Feel Like Sneezing?
Junipers (cedars) are considered to be moderately allergenic (Wodehouse 1971). Juniper pollen is a major cause of seasonal allergies, but the exact number of people negatively affected by junipers is unknown. Unfortunately, it is not possible to identify the origin or species of cedar pollen (Levetin and Buck 1986) other than through the date of pollination. Regrettably, many people suffer from reactions to Ashe juniper and Eastern red-cedar (ERC) pollen.
There are five different species of junipers in Oklahoma. They are the one-seed juniper (Juniperus monosperma), redberry juniper (J. pinchotii), Rocky Mountain juniper (J. scopulorum), Ashe juniper (J. ashei) and ERC (J. virginiana). Ashe juniper and ERC are the two most common species of junipers in southern Oklahoma and north-central Texas.
In south-central Oklahoma, Ashe juniper is primarily confined to the Arbuckle Mountains. This species of juniper is far more widespread in Texas. Ashe juniper can begin to release pollen in late November and continue into January, peaking in late December. Ashe juniper pollen from southern Oklahoma and possibly Texas has been collected in Tulsa (Levetin and Buck 1986). A study conducted in Tulsa in 1985 collected Ashe juniper pollen on 67 percent of the days during a 12-day sampling period in December and 33 percent of the days sampled in January. Juniper pollen was collected 40 percent of the days in December and January surveyed from 1980 to 1985.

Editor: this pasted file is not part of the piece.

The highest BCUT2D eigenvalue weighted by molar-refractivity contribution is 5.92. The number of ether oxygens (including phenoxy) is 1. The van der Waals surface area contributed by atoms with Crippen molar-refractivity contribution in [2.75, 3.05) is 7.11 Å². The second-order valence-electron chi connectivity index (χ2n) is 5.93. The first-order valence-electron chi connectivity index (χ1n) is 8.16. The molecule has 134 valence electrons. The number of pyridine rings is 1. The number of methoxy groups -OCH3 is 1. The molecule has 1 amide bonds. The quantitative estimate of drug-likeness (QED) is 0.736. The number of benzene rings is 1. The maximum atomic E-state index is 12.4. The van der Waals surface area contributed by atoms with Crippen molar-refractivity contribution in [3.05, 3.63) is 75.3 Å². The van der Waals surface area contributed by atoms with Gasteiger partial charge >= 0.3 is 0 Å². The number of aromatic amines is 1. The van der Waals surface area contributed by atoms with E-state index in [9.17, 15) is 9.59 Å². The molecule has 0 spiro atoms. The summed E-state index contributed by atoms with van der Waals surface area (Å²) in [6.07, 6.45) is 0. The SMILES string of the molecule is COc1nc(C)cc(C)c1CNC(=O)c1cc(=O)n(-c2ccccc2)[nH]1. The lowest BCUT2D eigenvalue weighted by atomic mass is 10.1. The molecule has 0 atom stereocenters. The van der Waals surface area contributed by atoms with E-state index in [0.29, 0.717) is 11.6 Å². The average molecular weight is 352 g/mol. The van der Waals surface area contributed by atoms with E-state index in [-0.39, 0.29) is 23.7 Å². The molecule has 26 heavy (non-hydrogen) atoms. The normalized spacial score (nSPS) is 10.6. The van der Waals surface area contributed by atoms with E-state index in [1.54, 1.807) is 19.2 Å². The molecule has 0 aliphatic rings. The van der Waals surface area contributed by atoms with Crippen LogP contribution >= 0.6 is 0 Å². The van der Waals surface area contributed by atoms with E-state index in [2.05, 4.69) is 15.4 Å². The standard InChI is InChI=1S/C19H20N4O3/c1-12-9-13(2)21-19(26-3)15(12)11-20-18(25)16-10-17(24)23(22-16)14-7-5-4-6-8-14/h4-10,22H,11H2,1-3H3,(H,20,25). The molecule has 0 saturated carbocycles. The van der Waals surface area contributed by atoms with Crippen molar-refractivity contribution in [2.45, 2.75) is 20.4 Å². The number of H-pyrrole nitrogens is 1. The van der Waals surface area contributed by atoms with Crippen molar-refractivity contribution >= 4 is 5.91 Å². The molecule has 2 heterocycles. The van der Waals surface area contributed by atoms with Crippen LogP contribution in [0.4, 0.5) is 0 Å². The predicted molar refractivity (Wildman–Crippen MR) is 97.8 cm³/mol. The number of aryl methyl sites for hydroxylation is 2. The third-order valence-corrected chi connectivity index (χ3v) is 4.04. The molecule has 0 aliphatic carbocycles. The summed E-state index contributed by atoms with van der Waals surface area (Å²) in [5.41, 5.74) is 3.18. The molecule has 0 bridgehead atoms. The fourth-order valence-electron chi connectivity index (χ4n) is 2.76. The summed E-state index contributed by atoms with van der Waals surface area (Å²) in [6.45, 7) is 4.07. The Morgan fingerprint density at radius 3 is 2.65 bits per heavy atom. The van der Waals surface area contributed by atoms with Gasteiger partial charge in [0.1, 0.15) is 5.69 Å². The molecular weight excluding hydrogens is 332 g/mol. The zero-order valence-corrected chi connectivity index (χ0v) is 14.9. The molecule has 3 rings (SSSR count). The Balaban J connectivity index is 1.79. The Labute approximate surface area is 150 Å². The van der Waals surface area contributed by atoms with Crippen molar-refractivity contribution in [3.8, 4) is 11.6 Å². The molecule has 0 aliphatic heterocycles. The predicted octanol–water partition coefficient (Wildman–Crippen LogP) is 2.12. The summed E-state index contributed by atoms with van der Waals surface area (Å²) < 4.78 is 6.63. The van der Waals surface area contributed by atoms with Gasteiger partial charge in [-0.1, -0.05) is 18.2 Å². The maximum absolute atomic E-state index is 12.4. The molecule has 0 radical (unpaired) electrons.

Eastern red-cedar is found in every state east of the Rocky Mountains. It is estimated that by 2013, ERC will cover 12.6 million acres in Oklahoma alone.
Junipers are dioecious, meaning there are male and female trees. It is estimated ERC becomes sexually mature around 10 years old. Eastern red-cedar reproduction starts with conelets developing in September on male trees. These conelets form pollen grains and turn yellowish brown, maturing during winter. During late summer and fall, green conelets begin to develop on the female trees. Conelets on the female trees open up in February, corresponding to when male trees release their pollen. Eastern red-cedar pollination during late winter through early spring is a major cause of allergy problems during this time frame. Eastern red-cedar pollen peaks during March and April in Oklahoma, and fertilization is complete by June.
New ERC seeds require approximately two months to mature; however, this may take longer depending on location. As the seeds mature, a greenish fleshy coat forms a protective berrylike cone around the seeds. These cones (berries) change colors, starting out as green, changing to white, then to blue. Each cone contains one to four seeds. There are approximately 37,000 to 43,600 seeds per pound.
If you suffer from juniper allergies, Ashe juniper probably is the cause between late December and January, and ERC is probably the cause between February and April. It is estimated that cedars are increasing in Oklahoma at a rate of 762 acres per year (Engle et al., 1996). With the number of trees increasing annually, the amount of pollen increases as well. If you or someone you know suffers from cedar allergies, do yourself and them a favor, and go cut down a few cedars today.
Engle, D. M., Bidwell, T. G., Moseley, M. E. and Masters, R. E. (1996). Invasion of Oklahoma Rangelands and Forests by Eastern Redcedar and Ashe Juniper. Oklahoma Cooperative Extension Service. Circular E-947.
Levetin, E., and Buck, P. (1986). Evidence of mountain cedar pollen in Tulsa. Annals of Allergy 56: 295-299.
Wodehouse, R. P. (1971). Hay Fever Plants. New York, Hanfer.